New York: The recent rally in government bonds globally may be nearing its 11th hour after a historic flight to safer assets pushed yields down to their lowest since World War II.

But the moment the proverbial clock will strike midnight is the multi-trillion dollar question for bond investors.

Seeking safety: US treasury building in Washington, DC. The US’ three-month treasury bill rate has fallen to near zero, as investors flee equity markets for the shelter of ultra short-dated government instruments. Ken Cedeno / Bloomberg

“The iron law of fiscal expansion means government issuance cannot be revised down. The bonds will be sold, the question is, (at) what price," said Meyrick Chapman, rates strategist with UBS in London.

Timing is everything for fund managers still betting government debt yields can go lower, or for those temporarily hiding out in those markets and waiting for treacherous sell-offs in corporate debt and stocks to abate.

Once the credit crisis eases, allowing lending to flow more smoothly among banks and corporate debt markets and the downtrodden global economy shows signs of bottoming out, then investors could desert government debt in droves, triggering a vicious sell-off.

“Somewhere along the line, and I am not smart enough to tell you when, some of this massive amount of money will start moving back into other types of instruments," said Leonard Santow, managing director of economic and financial consulting firm Griggs and Santow in New York and a former financial economist at the Dallas Federal Reserve.

“Come on: three basis points on (US) treasury bills," said Santow. “If that’s the way things are forever, we have real problems, so somewhere here, whether it’s three months or six months away, those rates will start to be more normal. That will obviously push rates up along the curve to something half-way reasonable."

While the US three-month treasury bill rate has fallen to near zero, as panicked investors flee equity markets for the shelter of ultra short-dated government instruments, the benchmark 10-year US treasury note yield slipped this week just below 2.99%, the lowest in five decades.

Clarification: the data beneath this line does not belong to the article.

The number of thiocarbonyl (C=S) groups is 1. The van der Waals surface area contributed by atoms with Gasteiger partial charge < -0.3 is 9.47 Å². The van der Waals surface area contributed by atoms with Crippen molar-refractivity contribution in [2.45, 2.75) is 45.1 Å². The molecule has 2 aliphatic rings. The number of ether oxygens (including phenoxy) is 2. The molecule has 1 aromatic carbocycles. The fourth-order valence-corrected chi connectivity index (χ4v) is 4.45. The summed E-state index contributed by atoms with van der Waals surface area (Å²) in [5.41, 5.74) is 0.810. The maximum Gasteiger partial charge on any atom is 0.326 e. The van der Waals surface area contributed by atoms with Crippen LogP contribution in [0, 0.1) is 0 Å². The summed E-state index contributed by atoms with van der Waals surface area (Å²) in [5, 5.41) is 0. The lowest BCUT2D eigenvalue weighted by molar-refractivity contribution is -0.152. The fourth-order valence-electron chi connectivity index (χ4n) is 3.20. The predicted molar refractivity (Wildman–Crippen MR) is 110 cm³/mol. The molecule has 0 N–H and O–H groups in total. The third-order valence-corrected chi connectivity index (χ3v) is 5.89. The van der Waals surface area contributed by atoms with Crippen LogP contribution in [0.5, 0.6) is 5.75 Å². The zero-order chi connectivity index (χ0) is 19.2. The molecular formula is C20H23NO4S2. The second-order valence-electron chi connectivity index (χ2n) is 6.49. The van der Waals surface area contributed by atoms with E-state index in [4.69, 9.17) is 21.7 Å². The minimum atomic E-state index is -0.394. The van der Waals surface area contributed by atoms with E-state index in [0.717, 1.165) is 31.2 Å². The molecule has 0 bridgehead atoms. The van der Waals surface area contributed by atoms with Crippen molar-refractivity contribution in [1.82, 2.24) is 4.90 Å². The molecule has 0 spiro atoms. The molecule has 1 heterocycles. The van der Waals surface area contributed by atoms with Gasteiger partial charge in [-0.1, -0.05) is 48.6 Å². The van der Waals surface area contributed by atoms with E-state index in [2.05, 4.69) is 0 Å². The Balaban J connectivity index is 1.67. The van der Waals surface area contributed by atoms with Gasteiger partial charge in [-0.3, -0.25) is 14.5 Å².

But a year from now the 10-year note’s yield will have jumped to between 4.25% and 4.75%, Santow estimates. “A very strong case can be made that treasury rates will have to go up" as issuance inundates the pool of $4.9 trillion (Rs244.51 trillion) treasury securities outstanding, he said.

Santow expects between $1.75 trillion and $2 trillion of US government debt supply in the remainder of the fiscal year through September 2009, with $600-700 billion in treasury bills; the rest in notes and bonds. In the euro zone, sovereign debt issuance is likely to run to at least €700 billion (Rs45.29 trillion) in 2009.

In the UK, the Debt Management Office plans to increase sales of gilts to a record ­­£146 billion (Rs17 trillion) in the current fiscal year.

Ironically, the eventual trigger for a sovereign debt sell-off that would plunge major governments and corporate borrowers deeper into debt may be signs that today’s bailouts costing trillions of dollars are starting to succeed in refloating the global economy.

But for now, government bailouts are still swimming against the economic tide. In what may prove to be the most severe global downturn since the Great Depression, hefty investment flows are unlikely to shift out of government debt and into corporate bonds anytime soon.

For now, rising US government supply “can be absorbed fairly well", said Derrick Wulf, portfolio manager at Dwight Asset Management in Burlington, Vermont. The danger of corporate debt “crowding out" treasurys will be limited, Wulf said. Yet he is starting to hedge against the risk that treasury prices could drop once the economy starts to show signs of life. “You buy risk assets. Now is as good a time as any. Some of them are providing equity-like returns," Wulf said, although he is buying corporate bonds cautiously, he said.

Though deflationary pressures are now taking hold across the world as commodity prices fall, bond market analysts do worry that the dramatic expansion of debt issuance may later rekindle inflation, anathema for bonds.

“There is (also) an irony that the reason we got into this mess is ostensibly due to lax lending," Chapman said. “Now governments everywhere are doing their best to be as lax as possible in their lending."

That destabilizing scenario for government bonds could be a distant prospect, some fund managers reckon.

“Until we arrest the decline in prices or deflation, it (inflation) is not a huge concern," said Wulf. “Inflation concerns may come in 2009," he said, but added that it may take five years from now for yields to move a lot higher.

Jamie McGeever contributed to this story.